Sunday, December 17, 2017
Editorials

Waiving impact fees will only make Hillsborough roads worse

Hillsborough County did a bad job last decade managing its explosive growth, and now the commission chairman, Ken Hagan, would compound the damage by waiving fees that new residents pay for the congestion they add to the road network. This is an irresponsible idea that commissioners should reject.

Hagan is proposing to waive transportation impact fees for a year or two as a means to spark new construction. The fees are charged to new housing and commercial developments, and are meant to help offset the impacts that growth has on the transportation system. The fees for homes can reach $2,000, depending on size and location. Commercial buildings have a sliding scale, too; drive-in banks, for example, which attract lots of traffic, are charged more than day care centers.

The fees draw a reasonable nexus between development and the impact it causes, and they protect existing taxpayers by not shifting the entire financial cost for new roads onto residents who are already here. Hagan's idea combines bad planning with tax shifting. Hillsborough already has billions of dollars in unfunded transportation needs — in part because commissioners have gone down this road before and given new developments a free ride.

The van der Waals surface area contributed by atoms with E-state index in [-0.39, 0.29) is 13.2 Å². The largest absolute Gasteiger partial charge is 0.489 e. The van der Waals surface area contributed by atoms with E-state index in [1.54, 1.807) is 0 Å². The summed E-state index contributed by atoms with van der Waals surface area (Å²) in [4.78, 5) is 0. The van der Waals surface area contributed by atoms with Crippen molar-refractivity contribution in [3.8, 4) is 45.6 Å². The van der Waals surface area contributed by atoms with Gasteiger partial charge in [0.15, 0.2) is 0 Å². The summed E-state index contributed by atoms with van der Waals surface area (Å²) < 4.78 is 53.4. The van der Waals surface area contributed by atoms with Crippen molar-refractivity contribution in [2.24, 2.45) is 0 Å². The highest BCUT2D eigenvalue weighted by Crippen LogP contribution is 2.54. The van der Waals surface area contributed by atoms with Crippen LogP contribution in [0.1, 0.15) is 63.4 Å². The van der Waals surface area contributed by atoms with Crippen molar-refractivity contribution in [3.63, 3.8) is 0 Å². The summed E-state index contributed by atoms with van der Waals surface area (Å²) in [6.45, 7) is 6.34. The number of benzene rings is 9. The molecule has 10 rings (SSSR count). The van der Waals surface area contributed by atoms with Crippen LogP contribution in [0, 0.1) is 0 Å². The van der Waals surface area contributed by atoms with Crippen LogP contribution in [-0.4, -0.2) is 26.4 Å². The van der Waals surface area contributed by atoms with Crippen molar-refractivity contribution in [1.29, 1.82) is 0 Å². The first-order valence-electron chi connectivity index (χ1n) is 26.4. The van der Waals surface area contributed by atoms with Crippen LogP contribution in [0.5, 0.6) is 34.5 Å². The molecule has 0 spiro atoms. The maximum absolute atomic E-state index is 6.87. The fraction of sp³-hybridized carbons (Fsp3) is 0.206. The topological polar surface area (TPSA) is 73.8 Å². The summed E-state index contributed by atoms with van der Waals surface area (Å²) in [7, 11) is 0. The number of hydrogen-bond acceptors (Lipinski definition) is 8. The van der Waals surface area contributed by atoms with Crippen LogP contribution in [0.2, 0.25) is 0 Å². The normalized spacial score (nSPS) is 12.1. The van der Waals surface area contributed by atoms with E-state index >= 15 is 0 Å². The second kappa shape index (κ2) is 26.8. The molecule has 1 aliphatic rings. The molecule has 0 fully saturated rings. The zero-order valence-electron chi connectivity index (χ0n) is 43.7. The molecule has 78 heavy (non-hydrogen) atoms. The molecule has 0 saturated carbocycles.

Hagan argues that the short-term costs are dwarfed by the value of an expanded property tax base. Well, sure — but so what? By that logic, why not eliminate impact fees entirely, including those for parks, schools and the fire department? The county has already cut fees and instituted property tax breaks to attract new development. And modest user fees for roads are hardly a deal breaker in an environment of historically low interest rates and in a county where market values have dropped 40 percent over the past four years.

Commissioners agreed to study Hagan's idea and reopen the discussion in June. This is nothing but a recipe for making Hillsborough's roads even worse. And it perpetuates the mentality on this board that residents can get something for nothing. The commission should reject the proposal and start thinking more seriously about how to give this community a competitive edge.

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